Water and Peacebuilding
Throughout history, water has been a source of conflict, as nations wrestle for sovereignty over key waterways, groups fight for access to critical water sources, and populations are forced to leave their homes due to water scarcity. Accelerating climate change such as erratic rainfall, severe droughts, and other extreme weather events creates more competition for a diminishing water supply that leads to more water-related conflicts. Increasingly, humanitarian and development organizations are also seeing water emerge as more than just a basic human right – it’s also an instrument of peacebuilding. Not only can water security reduce conflict triggers in water-scarce areas, but water, sanitation and hygiene (WASH) projects present an opportunity for communities to build social cohesion and social capital around a shared resource. Join representatives from World Vision, Yemen Relief and Reconstruction Foundation, and EverVillage as they discuss how water has played a key role in the communities in which they work.
Thursday, April 29, 2021
10:00 – 11:30am PST
GlobalWA Members: Free (email Pratima@globalwa.org for member code)
Dr. Jumaan has over 30 years of experience in public health, including viral vaccine preventable diseases, cervical and breast cancer research, surveillance, maternal, child health and nutrition, primary health care, and women in development. Aisha is currently working with as an Independent Consultant coordinating health-related projects in Yemen. Between 2010 and 2012, Aisha supported the CDC’s Field Epidemiology training Program. Prior to that, she was the Director for HPV Vaccines: Evidence for Impact project at PATH. She was with the US Centers for Disease Control and Prevention from 1995 to 2008. At the CDC, she had various roles over the years, including serving as team leader for varicella and zoster vaccination program as well as holding roles in the National Immunization Program, the Division of Cancer Control and Prevention, the Nutrition Division, and the Agency for Toxic Substances and Disease Registry. She previously also served as an Assistant Professor at the Rollins School of Public Health, Epidemiology Department at Emory University. Aisha also worked in her native home, Yemen, with UNFPA and UNDP. She also participated in health-related program development, evaluation, and training activities for Peace Corps. She was an Assistant Professor on the Faculty of Medicine and Health Sciences at Sana’a University, and consulted on research projects for various ministries, USAID, Save the Children, and Dutch Embassy. Aisha Jumaan earned her PhD in Epidemiology from the University of North Carolina, Chapel Hill, NC., her Masters in Public Health from Emory University, Atlanta, GA, and her BA, Biology from Mills College, Oakland, CA.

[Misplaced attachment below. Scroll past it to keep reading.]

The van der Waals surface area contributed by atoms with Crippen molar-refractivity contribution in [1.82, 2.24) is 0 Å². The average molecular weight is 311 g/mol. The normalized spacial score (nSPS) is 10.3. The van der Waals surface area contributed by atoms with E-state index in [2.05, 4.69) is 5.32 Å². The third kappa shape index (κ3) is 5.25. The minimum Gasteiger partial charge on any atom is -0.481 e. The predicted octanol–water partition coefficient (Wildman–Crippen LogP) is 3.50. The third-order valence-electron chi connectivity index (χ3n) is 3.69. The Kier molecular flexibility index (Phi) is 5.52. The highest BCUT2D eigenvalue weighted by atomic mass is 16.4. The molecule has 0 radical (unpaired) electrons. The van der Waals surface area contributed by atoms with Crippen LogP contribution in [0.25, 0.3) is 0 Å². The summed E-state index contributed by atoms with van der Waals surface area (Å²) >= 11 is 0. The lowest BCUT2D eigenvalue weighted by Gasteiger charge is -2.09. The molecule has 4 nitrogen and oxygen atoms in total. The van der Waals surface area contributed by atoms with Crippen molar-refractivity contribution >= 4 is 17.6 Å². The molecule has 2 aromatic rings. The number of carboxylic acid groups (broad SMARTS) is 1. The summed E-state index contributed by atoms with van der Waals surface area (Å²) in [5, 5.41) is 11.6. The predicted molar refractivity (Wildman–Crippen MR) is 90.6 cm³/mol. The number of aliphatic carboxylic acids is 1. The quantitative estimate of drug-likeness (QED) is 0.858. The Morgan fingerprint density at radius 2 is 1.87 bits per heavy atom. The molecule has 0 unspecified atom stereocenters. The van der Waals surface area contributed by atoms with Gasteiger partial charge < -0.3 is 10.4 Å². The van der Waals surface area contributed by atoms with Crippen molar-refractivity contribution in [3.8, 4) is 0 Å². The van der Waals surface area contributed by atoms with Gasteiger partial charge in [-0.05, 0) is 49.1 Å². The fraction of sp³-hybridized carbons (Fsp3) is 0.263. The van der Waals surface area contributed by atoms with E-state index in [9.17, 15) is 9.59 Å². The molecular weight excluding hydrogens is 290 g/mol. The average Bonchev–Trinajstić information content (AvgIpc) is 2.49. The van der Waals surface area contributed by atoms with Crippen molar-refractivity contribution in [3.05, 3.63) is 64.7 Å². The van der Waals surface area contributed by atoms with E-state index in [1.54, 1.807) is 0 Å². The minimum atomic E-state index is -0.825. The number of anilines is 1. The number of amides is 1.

Kaitlin McGarvey is the North America Fundraising Manager for VisionFund International. Her work in international development has focused on water, sanitation and hygiene (WASH) and economic empowerment programming. Kaitlin has an LLM in Water Law and Policy from the University of Dundee in Scotland and an MSS. in Peace and Conflict Studies from Uppsala University in Sweden. Kaitlin’s research has focused on water security, hydro-diplomacy, and the inclusion of women in water management through local and transboundary institutions. She has conducted field research in the Lower Mekong Basin, the Nile Basin, and India.
Kate Riley is EverVillage’s Founder and President. She integrates art, community, education and eco-healing into green infrastructure installations across the world. Kate holds a MS in environmental engineering, and has focused her work at the nexus of social and ecological change. She has had a diverse career in government, private industry, and non-profit management. A firm believer in ‘the long game’, Kate enjoys investing time in project-based learning, capacity-building, resilience planning, and community-led facilitation of eco-social initiatives.
April 29, 2021
10:00am PST - 11:30am PST
Members: Free (email firstname.lastname@example.org for code)